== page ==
[Video] The science of new and old energy, part 2: nuclear power
There are presently 99 nuclear power plants in operation in the United States and 19 in Canada. Nuclear power generates 15 percent of Canada’s electricity, and they plan to build two additional reactors over the next 10 years.
The United States expects an additional six to come online by 2020. While the United States leads the world in nuclear generating capacity, Canada has long been a leader in nuclear research, developing and exporting reactors to other countries.
The demand for low-carbon technologies has sparked new interest in nuclear power: It is cost competitive, and new technologies continue to improve safety. In addition, nuclear reactors are designed to sustain chain reactions produced by the fission of heavy nuclei.
At the most basic level:
- The reactor core converts energy from the reaction to heat energy.
- The heat is used to produce steam that drives a turbine for the production of electricity.
- The amount of power generated is controlled with control rods; as such, control rods absorb neutrons and are used to reduce the number of neutrons available for fission.
By inserting the control rods deep in the reactor, power is reduced. Removing them will increase the power output.
Check out this video from www.brucepower.com on the inner-workings of nuclear power:
Video courtesy of brucepower.com
There are several types of nuclear reactors used for power production, and they are categorized by either the type of fuel employed or by coolant.
Uranium fuelled reactors can produce as much energy as 10 tonnes of oil from 1 kg. of uranium. Plutonian fuelled reactors are capable of generating as much energy as 1 tonne of oil from 1 g. of plutonium.
Plutonian is 100 times more energetic than uranium. Light water reactors include pressurized water reactors and boiling water reactors. Light water reactors use regular water for cooling as well as for a moderator to slow the reaction while heavy water reactors use deuterium oxide.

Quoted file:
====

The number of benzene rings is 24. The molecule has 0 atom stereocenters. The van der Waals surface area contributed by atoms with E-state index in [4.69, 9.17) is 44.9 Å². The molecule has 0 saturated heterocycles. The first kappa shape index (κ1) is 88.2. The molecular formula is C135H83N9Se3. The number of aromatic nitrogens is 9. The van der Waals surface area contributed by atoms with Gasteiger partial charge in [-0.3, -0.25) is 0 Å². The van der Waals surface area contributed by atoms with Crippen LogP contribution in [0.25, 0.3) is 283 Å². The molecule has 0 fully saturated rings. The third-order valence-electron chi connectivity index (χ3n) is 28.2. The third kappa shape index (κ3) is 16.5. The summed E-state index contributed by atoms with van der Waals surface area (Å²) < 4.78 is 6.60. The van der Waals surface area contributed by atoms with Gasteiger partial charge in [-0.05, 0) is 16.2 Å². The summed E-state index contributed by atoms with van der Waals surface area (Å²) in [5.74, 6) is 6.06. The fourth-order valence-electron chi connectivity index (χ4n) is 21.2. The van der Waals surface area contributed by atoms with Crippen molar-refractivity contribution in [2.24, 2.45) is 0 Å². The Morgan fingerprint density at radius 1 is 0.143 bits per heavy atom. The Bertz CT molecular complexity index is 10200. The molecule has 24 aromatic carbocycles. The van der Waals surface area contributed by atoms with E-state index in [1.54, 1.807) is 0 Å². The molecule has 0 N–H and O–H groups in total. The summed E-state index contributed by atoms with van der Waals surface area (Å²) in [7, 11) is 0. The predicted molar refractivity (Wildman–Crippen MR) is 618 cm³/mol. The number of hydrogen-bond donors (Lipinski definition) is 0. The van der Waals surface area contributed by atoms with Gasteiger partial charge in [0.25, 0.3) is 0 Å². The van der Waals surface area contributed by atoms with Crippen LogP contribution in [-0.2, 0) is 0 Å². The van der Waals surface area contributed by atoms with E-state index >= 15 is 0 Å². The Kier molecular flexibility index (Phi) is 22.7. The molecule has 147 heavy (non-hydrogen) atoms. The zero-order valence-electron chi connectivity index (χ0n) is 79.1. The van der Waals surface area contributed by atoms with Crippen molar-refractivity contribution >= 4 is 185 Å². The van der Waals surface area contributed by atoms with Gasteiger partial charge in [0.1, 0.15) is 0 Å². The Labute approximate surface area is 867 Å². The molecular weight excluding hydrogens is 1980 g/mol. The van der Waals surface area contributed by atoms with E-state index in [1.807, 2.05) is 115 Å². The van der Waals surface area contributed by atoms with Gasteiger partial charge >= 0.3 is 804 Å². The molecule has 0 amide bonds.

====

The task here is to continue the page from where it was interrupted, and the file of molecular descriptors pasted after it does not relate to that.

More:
Carbon dioxide is used for cooling in gas cooled reactors and graphite is employed as the moderator.
Drax advances biomass strategy with Pinnacle acquisition
The Group’s enlarged supply chain will have access to 4.9 million tonnes of operational capacity from 2022. Of this total, 2.9 million tonnes are available for Drax’s self-supply requirements in 2022, which will rise to 3.4 million tonnes in 2027.
The £424 million acquisition of the Canadian biomass pellet producer supports Drax' ambition to be carbon negative by 2030, using bioenergy with carbon capture and storage (BECCS) and will make a "significant contribution" in the UK cutting emissions by 78% by 2035 (click here).
This summer Drax will undertake maintenance on its CfD(2) biomass unit, including a high-pressure turbine upgrade to reduce maintenance costs and improve thermal efficiency, contributing to lower generation costs for Drax Power Station.
In March, Drax secured Capacity Market agreements for its hydro and pumped storage assets worth around £10 million for delivery October 2024-September 2025.
The limitations on BECCS are not technology but supply, with every gigatonne of CO2 stored per year requiring approximately 30-40 million hectares of BECCS feedstock, according to the Global CCS Institute. Nonetheless, BECCS should be seen as an essential complement to the required, wide-scale deployment of CCS to meet climate change targets, it concludes.